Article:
All About Jazz

Home » Articles » CD/LP/Track Review

Dear All About Jazz Readers,

If you're familiar with All About Jazz, you know that we've dedicated over two decades to supporting jazz as an art form, and more importantly, the creative musicians who make it. Our enduring commitment has made All About Jazz one of the most culturally important websites of its kind in the world reaching hundreds of thousands of readers every month. However, to expand our offerings and develop new means to foster jazz discovery we need your help.

You can become a sustaining member for a modest $20 and in return, we'll immediately hide those pesky Google ads PLUS deliver exclusive content and provide access to future articles for a full year! This combination will not only improve your AAJ experience, it will allow us to continue to rigorously build on the great work we first started in 1995. Read on to view our project ideas...

222

Amit Chaudhuri: Found Music

Chris May By

Sign in to view read count
Calcutta-born singer Amit Chaudhuri's follow-up to This Is Not Fusion (Babel, 2010) is another captivating and deeply idiosyncratic fusion/not fusion of Hindustani classical music, jazz, rock and blues. It's a style Chaudhuri, with several albums of "pure" Hindustani music already behind him, began developing in 2004 with the Amit Chaudhuri Band, which features his singing alongside electric guitars and keyboards, acoustic trumpet and tabla. If you haven't heard the band before, you're in for a treat—dreamy raga-based discursions which incorporate the acid rock songbook, trumpeter Miles Davis' modal legacy, Delta blues and retro Tin Pan Alley.

The music, to its advantage, sounds like it was created by a simple combination of osmosis and memory. But Chaudhuri, who is also a novelist, poet and academic, and a Fellow of Britain's Royal Society of Literature, can set out an intellectually rigorous rationale. To paraphrase him approximately, the band explores a syncretic collage of diverse cultural traditions, weaving snatches of British and American tunes ("found music") onto a codified Hindustani musical tapestry, and creating, not fusion, but a unique space in which each element takes on a new life. You don't need to know any of this to connect with the music, however; all you need is a nodding acquaintance with Hindustani music and a reasonably broad knowledge of post-1950s British and American jazz and rock.

On This Is Not Fusion, Chaudhuri recontextualized George Gershwin's "Summertime" and Eric Clapton's "Layla" within Hindustani raga. Found Music does the same with Jerry Leiber & Mike Stoller's "On Broadway," the Byrds' "So You Want To Be A Rock And Roll Star," Joaquin Rodrigo's "Concierto De Aranjuez," Doors Wide Open' "Break On Through," The Beatles' "Norwegian Wood," The Beach Boys' "Good Vibrations" and Leonard Cohen's "Blue Raincoat." Sometimes these tunes introduce a track, sometimes they only reveal themselves further in; briefly and infrequently they're sung and played straight; mostly they're reclothed (as distinct from recalibrated) and then riffed on within Hindustani harmonic and rhythmic structures.

On the band's second album, the production is better and the sound richer than before, and this time out Chaudhuri puts aside the guitar to concentrate on his singing. His caressing, perfectly pitched tenor voice is delightful. The lineup is the same as on This Is Not Fusion, save for the inclusion of a new bassist, Sanket Bhattacharya, on nine of the ten tracks. Jonathan Impett's lovely trumpet glows again, and Prasenjit Ghosal's guitar and Indrajit Dey's keyboards move elegantly between Haight-Ashbury and an area akin to Miles Davis' In A Silent Way (Columbia, 1969) or early Weather Report.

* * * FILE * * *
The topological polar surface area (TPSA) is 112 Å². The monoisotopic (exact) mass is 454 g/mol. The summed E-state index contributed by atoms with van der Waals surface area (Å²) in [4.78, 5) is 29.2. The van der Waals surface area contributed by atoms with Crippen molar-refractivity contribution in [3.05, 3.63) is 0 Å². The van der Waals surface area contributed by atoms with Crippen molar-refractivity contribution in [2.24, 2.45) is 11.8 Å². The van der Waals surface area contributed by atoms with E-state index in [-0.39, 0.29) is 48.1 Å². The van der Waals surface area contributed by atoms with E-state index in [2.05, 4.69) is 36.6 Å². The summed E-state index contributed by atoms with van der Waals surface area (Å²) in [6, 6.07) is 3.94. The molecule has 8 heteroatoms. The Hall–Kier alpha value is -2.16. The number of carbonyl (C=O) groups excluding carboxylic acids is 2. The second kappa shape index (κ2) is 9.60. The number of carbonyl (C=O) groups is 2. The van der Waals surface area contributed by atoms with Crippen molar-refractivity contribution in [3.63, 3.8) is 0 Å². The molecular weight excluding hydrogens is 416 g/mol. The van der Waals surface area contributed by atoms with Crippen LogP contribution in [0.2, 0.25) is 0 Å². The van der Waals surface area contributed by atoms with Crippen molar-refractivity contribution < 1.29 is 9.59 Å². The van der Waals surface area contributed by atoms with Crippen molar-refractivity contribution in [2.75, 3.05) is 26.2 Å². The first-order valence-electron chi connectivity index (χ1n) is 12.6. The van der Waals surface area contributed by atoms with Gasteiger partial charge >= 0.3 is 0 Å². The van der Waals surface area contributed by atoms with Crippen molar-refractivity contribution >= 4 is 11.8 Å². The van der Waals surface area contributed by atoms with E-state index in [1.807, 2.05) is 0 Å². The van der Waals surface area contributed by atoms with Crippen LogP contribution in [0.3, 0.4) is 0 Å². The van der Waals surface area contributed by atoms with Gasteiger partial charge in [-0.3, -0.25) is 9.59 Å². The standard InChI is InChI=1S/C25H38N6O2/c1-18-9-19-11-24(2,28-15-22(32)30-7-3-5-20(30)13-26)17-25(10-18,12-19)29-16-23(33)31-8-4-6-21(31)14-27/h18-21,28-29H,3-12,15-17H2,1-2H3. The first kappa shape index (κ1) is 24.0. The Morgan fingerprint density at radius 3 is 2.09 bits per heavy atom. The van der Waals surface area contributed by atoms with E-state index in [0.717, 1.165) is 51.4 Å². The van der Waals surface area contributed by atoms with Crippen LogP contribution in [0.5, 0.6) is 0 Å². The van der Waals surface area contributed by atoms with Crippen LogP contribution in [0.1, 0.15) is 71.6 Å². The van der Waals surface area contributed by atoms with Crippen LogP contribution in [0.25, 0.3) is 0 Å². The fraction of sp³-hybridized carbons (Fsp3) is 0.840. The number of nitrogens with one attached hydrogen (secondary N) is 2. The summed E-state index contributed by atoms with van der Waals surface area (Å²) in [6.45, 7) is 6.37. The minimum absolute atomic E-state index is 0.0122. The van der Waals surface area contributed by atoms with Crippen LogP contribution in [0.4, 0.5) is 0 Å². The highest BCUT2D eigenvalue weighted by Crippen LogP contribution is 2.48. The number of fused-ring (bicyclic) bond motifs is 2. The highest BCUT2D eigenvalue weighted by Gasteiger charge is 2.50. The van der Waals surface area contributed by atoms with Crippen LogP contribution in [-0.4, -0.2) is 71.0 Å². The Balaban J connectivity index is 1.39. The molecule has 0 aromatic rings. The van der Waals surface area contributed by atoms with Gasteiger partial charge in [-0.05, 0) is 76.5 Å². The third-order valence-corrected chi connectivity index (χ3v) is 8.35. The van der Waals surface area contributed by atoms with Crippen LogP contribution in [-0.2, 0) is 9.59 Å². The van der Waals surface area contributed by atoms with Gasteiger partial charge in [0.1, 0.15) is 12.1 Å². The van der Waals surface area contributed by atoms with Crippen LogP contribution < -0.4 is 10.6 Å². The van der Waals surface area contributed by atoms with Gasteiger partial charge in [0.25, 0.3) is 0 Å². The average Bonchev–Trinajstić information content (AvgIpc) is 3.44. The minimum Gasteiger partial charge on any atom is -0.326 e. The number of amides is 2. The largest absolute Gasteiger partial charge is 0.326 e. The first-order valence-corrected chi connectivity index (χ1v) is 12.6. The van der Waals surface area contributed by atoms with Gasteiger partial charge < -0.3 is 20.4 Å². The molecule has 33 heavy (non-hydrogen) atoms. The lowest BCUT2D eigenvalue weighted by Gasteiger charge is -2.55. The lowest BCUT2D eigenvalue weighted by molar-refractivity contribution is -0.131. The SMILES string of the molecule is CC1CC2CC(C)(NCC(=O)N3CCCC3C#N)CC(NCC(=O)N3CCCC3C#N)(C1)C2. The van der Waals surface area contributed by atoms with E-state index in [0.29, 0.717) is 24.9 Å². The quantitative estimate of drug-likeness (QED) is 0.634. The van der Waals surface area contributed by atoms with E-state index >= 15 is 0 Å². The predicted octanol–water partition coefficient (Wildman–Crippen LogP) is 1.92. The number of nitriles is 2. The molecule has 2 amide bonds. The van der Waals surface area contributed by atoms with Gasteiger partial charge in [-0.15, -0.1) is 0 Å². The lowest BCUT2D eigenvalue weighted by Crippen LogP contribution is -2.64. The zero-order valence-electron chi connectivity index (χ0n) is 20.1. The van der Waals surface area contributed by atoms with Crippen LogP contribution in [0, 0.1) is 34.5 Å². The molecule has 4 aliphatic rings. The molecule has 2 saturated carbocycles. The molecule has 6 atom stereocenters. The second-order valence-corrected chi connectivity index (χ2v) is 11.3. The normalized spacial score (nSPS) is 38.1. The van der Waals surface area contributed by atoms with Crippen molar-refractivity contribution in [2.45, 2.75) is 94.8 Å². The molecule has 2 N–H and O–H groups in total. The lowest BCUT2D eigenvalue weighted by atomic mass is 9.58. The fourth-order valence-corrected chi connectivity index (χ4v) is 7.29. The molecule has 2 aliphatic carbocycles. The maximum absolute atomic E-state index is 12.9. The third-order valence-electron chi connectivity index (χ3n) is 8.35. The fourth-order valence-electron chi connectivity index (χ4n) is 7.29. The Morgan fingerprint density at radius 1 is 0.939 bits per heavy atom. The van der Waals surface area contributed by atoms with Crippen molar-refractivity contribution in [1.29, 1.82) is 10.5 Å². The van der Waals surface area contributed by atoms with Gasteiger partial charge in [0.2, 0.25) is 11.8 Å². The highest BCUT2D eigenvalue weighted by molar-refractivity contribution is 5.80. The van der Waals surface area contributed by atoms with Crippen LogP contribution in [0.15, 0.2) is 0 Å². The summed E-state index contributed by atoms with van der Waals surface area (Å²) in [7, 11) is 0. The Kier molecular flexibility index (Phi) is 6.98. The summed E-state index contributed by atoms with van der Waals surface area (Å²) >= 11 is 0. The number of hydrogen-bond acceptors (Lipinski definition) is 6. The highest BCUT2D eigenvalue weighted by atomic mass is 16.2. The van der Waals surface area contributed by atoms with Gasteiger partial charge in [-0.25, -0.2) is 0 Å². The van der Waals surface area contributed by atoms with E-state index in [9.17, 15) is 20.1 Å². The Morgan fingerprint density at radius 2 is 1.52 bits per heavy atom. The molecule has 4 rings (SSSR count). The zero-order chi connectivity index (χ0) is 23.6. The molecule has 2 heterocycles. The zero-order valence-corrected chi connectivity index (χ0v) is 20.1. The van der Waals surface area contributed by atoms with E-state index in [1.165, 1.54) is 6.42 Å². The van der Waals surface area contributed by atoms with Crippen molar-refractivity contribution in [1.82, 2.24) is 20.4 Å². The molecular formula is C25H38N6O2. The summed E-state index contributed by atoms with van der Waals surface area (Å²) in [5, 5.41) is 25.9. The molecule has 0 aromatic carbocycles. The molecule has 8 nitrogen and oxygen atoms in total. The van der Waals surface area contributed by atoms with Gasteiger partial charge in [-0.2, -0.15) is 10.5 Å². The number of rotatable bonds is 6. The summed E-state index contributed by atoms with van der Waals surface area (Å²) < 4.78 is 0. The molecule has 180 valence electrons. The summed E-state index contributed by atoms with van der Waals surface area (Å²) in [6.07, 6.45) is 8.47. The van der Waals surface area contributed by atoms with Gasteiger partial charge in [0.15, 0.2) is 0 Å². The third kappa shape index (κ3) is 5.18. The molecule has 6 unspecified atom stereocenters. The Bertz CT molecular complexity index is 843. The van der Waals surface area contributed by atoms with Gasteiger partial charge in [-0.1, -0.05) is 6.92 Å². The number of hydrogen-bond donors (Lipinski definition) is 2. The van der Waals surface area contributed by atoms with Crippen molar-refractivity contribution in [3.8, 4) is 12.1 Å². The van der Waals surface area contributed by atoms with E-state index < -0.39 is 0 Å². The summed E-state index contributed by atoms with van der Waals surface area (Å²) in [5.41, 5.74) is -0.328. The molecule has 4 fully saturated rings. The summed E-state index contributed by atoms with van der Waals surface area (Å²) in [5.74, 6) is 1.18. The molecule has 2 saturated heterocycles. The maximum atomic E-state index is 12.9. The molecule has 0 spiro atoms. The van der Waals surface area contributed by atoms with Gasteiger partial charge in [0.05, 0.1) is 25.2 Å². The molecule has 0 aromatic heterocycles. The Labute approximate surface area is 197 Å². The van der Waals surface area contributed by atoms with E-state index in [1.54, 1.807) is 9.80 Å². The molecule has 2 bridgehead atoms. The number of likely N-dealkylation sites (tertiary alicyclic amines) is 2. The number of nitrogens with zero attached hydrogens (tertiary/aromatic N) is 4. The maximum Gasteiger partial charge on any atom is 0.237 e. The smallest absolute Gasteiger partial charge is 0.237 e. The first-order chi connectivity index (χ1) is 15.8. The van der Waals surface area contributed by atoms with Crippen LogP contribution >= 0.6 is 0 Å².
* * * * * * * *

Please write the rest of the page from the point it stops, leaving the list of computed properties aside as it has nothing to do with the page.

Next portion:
A quirky, one-of-a-kind, little piece of magic.

Track Listing: On Broadway (Postcolonial Version); Saraswati; One Fine Day; Country Hustle; Rain; Messages From The Underground (Break On Through); So You Want To Be A Rock And Roll Star; Good Vibrations; Norwegian Wood; Famous Blue Raincoat Suite.

Personnel: Amit Chaudhuri: vocals; Prasenjit Ghosal: guitar; Adam Moore: guitar (5); Amyt Datta: slide guitar (4); Indrajit Dey: keyboards; Bart Dietrich: keyboards (10); Jonathan Impett: trumpet; Sanket Bhattacharya: bass; Mainak Nag Choudhury: bass (8); Ashok Mukherjee: tabla.

Title: Found Music | Year Released: 2010 | Record Label: Babel Label

Tags

Related Video

comments powered by Disqus

Related Articles

Read Lab 2018, The Rhythm of the Road CD/LP/Track Review
Lab 2018, The Rhythm of the Road
by Jack Bowers
Published: September 25, 2018
Read Live CD/LP/Track Review
Live
by Mike Jurkovic
Published: September 25, 2018
Read 8 Songs CD/LP/Track Review
8 Songs
by Roger Farbey
Published: September 25, 2018
Read Facing Dragons CD/LP/Track Review
Facing Dragons
by Chris Mosey
Published: September 25, 2018
Read Brothers CD/LP/Track Review
Brothers
by Dan Bilawsky
Published: September 24, 2018
Read The Fearless Flyers CD/LP/Track Review
The Fearless Flyers
by John Bricker
Published: September 24, 2018
Read "The Treasury Shows, Vol. 24" CD/LP/Track Review The Treasury Shows, Vol. 24
by Chris Mosey
Published: November 21, 2017
Read "EE-YA-GI (Stories)" CD/LP/Track Review EE-YA-GI (Stories)
by Troy Dostert
Published: November 13, 2017
Read "Somewhere In The Upstream" CD/LP/Track Review Somewhere In The Upstream
by Glenn Astarita
Published: May 3, 2018
Read "Trio Exaltation" CD/LP/Track Review Trio Exaltation
by Troy Dostert
Published: June 12, 2018
Read "Straight Ahead" CD/LP/Track Review Straight Ahead
by Dan McClenaghan
Published: March 26, 2018
Read "Atwood Suites" CD/LP/Track Review Atwood Suites
by Friedrich Kunzmann
Published: August 7, 2018